Spotted Lanternfly (Lycorma delicatula)
New invasive species in the United States to be on the lookout for. Early detection is key to keeping the Spotted Lanternfly out of California. See the attached newsletter (pdf)
for photos of the different life stages, species details and identification.
Invasive species have the potential to cause high levels of economic damage when introduced into new environments that lack the predators that normally suppress their population in their native environments. International and national travel and commerce are ideal avenues for the introduction of exotic pests into the United States and California. Therefore, the identification and early detection of exotic pests are key to preventing their establishment in California. Everyone, including growers, PCA’s, field workers, and home gardeners, can play an important role in keeping exotic pests out of your county by being the eyes and ears needed for early detection of the next exotic pest.
Figure 1. Side view of the adult Spotted Lanternfly (SLF).
The spotted lanternfly (SLF) (Lycorma delicatula) is a new exotic pest that was first detected in Pennsylvania in 2014 (Figure 1). It was later found in New York and Delaware in 2017 and New Jersey, Maryland, and Virginia in 2018. SLF is a sizable planthopper (~1” length and ~0.5” width) that originates from northern China and is also found in Vietnam, Japan, and South Korea. This planthopper has a wide host range consisting of 70+ plant species with at least 40 of the known hosts occurring in North America. SLF has caused economic damage to grapevines along with feeding on fruit trees (apple, cherry, stone fruits), hops, and woody ornamentals. Its preferred host is the invasive tree of heaven (Ailanthus altissma). SLF have piercing-sucking mouthparts and produce large quantities of honeydew that acts as a substrate for growth of sooty molds. In addition to being an agricultural pest, SLF may also be a nuisance pest in urban areas due to their aggregation behavior (Figure 2).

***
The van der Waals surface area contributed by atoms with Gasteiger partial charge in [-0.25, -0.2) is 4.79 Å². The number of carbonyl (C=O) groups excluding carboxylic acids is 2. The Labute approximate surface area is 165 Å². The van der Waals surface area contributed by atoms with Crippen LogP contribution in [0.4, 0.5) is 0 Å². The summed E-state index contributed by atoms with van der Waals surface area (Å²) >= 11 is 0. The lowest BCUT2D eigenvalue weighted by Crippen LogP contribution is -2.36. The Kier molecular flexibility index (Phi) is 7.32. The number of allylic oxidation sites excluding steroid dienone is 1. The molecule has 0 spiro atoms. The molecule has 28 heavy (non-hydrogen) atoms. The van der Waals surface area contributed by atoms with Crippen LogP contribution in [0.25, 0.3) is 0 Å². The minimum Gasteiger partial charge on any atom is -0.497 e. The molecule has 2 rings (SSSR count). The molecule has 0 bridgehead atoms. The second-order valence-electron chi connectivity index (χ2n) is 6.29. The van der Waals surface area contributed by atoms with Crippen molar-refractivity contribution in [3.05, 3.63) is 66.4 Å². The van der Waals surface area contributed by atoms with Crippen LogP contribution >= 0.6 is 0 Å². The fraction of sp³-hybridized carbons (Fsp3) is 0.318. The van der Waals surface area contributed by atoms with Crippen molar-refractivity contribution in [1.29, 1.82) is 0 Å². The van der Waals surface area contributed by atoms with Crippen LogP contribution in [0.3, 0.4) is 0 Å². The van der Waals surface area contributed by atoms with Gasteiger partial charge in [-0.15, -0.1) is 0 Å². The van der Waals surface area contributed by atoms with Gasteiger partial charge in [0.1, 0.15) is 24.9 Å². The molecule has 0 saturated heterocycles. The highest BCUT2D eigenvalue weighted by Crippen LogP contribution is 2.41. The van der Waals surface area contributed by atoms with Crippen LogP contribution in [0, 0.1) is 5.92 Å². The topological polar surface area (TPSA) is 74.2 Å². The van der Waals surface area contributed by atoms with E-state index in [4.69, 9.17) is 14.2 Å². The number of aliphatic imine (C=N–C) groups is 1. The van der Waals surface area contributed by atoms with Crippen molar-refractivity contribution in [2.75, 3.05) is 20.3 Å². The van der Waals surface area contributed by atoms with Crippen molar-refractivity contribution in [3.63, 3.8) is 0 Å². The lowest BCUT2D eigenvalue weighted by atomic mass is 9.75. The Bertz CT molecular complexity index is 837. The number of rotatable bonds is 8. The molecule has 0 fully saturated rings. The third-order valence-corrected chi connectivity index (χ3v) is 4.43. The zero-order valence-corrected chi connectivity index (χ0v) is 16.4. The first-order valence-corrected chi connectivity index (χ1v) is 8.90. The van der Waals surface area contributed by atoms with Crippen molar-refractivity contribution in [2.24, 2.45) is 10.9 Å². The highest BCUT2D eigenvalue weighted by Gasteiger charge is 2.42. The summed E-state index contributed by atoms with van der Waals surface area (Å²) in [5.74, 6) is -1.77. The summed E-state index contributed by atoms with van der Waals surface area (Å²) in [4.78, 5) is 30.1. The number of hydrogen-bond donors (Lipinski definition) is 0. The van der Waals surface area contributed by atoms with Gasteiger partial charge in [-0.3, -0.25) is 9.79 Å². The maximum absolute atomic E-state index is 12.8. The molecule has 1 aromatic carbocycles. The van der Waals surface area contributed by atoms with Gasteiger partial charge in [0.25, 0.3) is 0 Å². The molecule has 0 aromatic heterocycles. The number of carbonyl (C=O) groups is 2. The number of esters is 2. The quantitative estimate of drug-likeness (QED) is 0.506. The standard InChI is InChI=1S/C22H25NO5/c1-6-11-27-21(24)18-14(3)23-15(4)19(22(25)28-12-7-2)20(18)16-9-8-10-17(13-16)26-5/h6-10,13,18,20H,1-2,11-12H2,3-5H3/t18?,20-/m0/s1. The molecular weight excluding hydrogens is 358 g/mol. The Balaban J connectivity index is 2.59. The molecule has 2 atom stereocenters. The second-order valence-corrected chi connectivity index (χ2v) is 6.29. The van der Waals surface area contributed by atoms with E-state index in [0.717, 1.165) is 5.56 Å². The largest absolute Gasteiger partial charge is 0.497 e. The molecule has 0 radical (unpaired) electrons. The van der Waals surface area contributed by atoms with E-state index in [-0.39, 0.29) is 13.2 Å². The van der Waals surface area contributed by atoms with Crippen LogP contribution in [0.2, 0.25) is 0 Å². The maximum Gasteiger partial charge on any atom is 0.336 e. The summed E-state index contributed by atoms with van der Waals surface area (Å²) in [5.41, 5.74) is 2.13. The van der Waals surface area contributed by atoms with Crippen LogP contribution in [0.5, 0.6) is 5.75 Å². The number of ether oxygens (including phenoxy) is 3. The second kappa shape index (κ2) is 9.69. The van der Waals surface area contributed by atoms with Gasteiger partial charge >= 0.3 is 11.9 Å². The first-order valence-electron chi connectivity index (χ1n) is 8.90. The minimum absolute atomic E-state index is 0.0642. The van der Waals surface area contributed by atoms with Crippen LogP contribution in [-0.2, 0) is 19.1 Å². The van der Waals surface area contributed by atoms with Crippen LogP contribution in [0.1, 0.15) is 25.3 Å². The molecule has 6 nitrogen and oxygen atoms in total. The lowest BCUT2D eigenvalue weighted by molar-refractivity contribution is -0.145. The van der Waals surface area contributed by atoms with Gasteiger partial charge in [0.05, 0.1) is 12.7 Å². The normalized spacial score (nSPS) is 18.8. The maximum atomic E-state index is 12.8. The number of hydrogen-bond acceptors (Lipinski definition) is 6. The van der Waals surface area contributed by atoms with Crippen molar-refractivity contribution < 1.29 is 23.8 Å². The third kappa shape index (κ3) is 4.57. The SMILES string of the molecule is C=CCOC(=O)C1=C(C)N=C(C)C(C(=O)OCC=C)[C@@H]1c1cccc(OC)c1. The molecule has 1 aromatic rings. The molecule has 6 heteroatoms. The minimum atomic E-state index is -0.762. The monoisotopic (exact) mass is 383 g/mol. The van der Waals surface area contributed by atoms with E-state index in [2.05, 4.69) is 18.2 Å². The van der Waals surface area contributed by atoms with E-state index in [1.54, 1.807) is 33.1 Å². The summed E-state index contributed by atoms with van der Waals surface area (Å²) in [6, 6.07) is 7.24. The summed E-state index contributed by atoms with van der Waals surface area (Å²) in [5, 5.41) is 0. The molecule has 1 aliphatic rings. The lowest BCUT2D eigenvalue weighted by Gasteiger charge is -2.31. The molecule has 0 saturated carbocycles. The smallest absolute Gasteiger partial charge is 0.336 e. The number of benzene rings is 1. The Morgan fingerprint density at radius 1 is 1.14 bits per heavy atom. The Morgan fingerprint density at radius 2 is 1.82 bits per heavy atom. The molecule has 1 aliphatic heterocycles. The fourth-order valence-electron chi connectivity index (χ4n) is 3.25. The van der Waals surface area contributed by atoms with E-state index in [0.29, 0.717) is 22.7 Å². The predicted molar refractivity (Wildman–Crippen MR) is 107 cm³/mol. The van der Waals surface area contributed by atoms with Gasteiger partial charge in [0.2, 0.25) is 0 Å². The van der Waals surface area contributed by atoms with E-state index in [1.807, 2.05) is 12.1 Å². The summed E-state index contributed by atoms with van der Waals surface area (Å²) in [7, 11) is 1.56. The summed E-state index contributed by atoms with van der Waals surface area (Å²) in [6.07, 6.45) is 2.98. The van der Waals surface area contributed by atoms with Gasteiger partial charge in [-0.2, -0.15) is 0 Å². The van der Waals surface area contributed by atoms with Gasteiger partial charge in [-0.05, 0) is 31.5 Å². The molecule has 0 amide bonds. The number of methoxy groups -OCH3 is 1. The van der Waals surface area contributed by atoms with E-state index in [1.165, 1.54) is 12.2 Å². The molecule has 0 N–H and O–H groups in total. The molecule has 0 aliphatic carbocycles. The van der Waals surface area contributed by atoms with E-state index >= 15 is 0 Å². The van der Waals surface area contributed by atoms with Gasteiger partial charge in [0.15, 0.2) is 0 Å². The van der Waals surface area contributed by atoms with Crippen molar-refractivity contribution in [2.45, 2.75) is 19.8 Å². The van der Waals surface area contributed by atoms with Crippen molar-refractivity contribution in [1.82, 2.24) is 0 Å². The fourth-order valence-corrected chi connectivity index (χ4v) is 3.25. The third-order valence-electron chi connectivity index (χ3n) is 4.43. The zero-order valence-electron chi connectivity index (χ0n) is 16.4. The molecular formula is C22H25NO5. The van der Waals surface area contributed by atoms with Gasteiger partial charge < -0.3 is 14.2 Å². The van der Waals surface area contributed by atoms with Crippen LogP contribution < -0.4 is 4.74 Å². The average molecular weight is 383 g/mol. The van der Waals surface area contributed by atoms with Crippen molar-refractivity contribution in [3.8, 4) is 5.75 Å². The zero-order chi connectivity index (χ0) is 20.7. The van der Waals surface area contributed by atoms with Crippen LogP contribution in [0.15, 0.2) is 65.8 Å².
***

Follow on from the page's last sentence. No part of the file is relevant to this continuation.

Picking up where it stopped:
Figure 2. Aggregation of adult SLF in urban areas.
In Pennsylvania, the spotted lanternfly has one generation per year. Nymphs emerge between April and June and go through four immature stages. Adults emerge by late July. SLF overwinter as eggs which are laid between August to November on smooth tree surfaces and inanimate objects such as telephone poles, stones, pallets, outdoor equipment, firewood, railway cars, vehicles, etc… SLF’s behavior of laying eggs on non-plant items contributes to their wide dispersal ability and likelihood of unintentional introduction into new areas.
Figure 3A. SLF eggs covered with waxy deposits.
Figure 3B. Seed-like eggs with holes where SLF nymphs have emerged.
Each female produces one to two egg masses of 30 to 50 eggs each. Seed-like eggs are laid in multiple successive rows and covered with a yellowish-brown waxy deposit (Figure 3A,B). The first three immature stages are black with white spots and lack wings. The fourth immature stage is red and black with white spots and possess small wing pads (Figure 4A,B).
Figure 4A. The first three immature stages are black with white spots.
Figure 4B. The fourth immature stage is red and black with white spots.
Adults have a stout yellow abdomen with incomplete black bands (Figure 5) and two sets of wings: the forewings and the hindwings. The forewings are a tannish-cream color with black spots changing to small black rectangles toward the tips. The hindwings are primarily black and red, with black spots appearing in the red portions. The hindwings are not noticeable when at rest (Figure 6). Adults tend to hop when moving instead of fly.
Figure 5. Adult SLF with wings spread.
The spotted lanternfly has the ability to negatively impact high value commodity crops in California if it were to become established. In an effort to proactively respond to such possibility, the CDFA has funded researchers at UC Berkeley and UC Riverside to test biological control agents of the SLF. The Proactive IPM Solutions grant program funds research to identify and test IPM strategies for anticipated invasive species in an effort to rapidly implement management options if SLF were to be discovered in California. As the old adage goes, an ounce of prevention is worth a pound of cure.
Figure 6. The fourth immature stage and adults of SLF.
Since the tree of heaven is the preferred host of the adult SLF, trees can be visually monitored for local detection. If you suspect you have found SLF, it is important to report your sighting to your local county Agricultural Commissioner’s office right away. Document the exact location of the finding and either collect the insect in a sealable container to be delivered to the office or take clear photographs of the suspected SLF. Nymphs cannot fly and adults do not readily fly away when approached so both can be easily collected. Early detection is key and together, we can all play a role in keeping the Spotted Lanternfly out of California.
See also: Invasive tree-of-heaven is a preferred host for two invasive insect pests that cause economic damage in California agricultural crops.
Figures 1, 2, 6. Lawrence Barringer, Pennsylvania Department of Agriculture, Bugwood.org
Figure 3. Pennsylvania Department of Agriculture, Bugwood.org (left) Kenneth R. Law, USDA APHIS PPQ, Bugwood.org (right)
Figure 4. Emelie Swackhamer, Penn State University, Bugwood.org (left) Lawrence Barringer, Pennsylvania Department of Agriculture, Bugwood.org (right)
Figure 5. Richard Gardner, Bugwood.org